Hillary Clinton called out drug maker Mylan for the increase in the price of its EpiPen product. An EpiPen is used to prevent anaphylactic shock by those with serious allergy attacks. The active drug in the product, the hormone epinephrine, costs less than $1 for the amount in a single dose. Yet, researchers note that the price of the EpiPen has increased 400% over the past few years with one EpiPen costing $57 in 2007 and a two pack of EpiPens costing $600 today. Clinton is not alone in asking Mylan for explanation. Senators Susan Collins of Maine and Claire McCaskill of Missouri have also sent letters to the manufacture. Late last year, Clinton proposed updates to prescription drug regulations that will prevent drug makers from overcharging for medications. A copy of Clinton’s statement is below.
“Millions of Americans with severe allergies rely on their EpiPens. When an allergic reaction leads to anaphylactic shock, a shot of epinephrine can literally be the difference between life and death. But now, just as parents are about to send kids with severe food and insect allergies back to school, the EpiPen’s manufacturer is hiking its price to an all-time high.
Over the last several years, Mylan Pharmaceuticals has increased the price of EpiPens by more than 400%. They’re now charging up to $600 for a two-EpiPen set that must be replaced every 12-18 months. This both increases out-of-pocket costs for families and first responders, and contributes to higher premiums for all Americans and their employers.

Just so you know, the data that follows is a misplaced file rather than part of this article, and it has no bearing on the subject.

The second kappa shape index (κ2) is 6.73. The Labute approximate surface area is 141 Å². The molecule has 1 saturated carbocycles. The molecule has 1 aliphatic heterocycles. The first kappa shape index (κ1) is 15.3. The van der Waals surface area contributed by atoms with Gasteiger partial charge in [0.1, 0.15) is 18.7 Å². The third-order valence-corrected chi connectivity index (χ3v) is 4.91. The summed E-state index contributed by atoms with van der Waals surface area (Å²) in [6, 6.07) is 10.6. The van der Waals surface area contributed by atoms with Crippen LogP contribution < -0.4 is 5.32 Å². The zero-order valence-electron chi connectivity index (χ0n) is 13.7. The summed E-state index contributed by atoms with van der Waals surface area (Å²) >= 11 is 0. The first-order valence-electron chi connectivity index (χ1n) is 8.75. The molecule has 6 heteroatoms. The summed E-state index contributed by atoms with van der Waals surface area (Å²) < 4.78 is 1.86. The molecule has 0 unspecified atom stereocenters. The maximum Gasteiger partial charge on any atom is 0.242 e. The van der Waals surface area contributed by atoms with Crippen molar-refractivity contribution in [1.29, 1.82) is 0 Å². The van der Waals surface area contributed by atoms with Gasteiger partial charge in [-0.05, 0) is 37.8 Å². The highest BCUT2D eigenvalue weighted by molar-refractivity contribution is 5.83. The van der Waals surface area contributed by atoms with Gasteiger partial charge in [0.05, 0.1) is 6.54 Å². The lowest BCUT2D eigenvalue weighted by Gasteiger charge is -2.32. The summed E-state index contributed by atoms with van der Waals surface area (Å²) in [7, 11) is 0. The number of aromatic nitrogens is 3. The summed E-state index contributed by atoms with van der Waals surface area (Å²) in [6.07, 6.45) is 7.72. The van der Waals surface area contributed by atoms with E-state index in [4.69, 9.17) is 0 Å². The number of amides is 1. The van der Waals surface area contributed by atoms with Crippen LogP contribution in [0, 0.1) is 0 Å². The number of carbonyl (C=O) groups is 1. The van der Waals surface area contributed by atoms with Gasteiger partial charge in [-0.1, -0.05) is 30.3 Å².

That’s outrageous — and it’s just the latest troubling example of a company taking advantage of its consumers. I believe that our pharmaceutical and biotech industries can be an incredible source of American innovation, giving us revolutionary treatments for debilitating diseases. But it’s wrong when drug companies put profits ahead of patients, raising prices without justifying the value behind them.
That’s why I’ve put forward a plan to address exorbitant drug price hikes like these. As part of my plan, I’ve made clear that pharmaceutical manufacturers should be required to explain significant price increases, and prove that any additional costs are linked to additional patient benefits and better value. Since there is no apparent justification in this case, I am calling on Mylan to immediately reduce the price of EpiPens.
In addition, when it comes to treatments like delivering epinephrine that have been available for decades, my plan encourages the production of alternative products. That’s how we can harness the power of competition to keep drug prices at a level that all Americans can afford.”
News Source: The Verge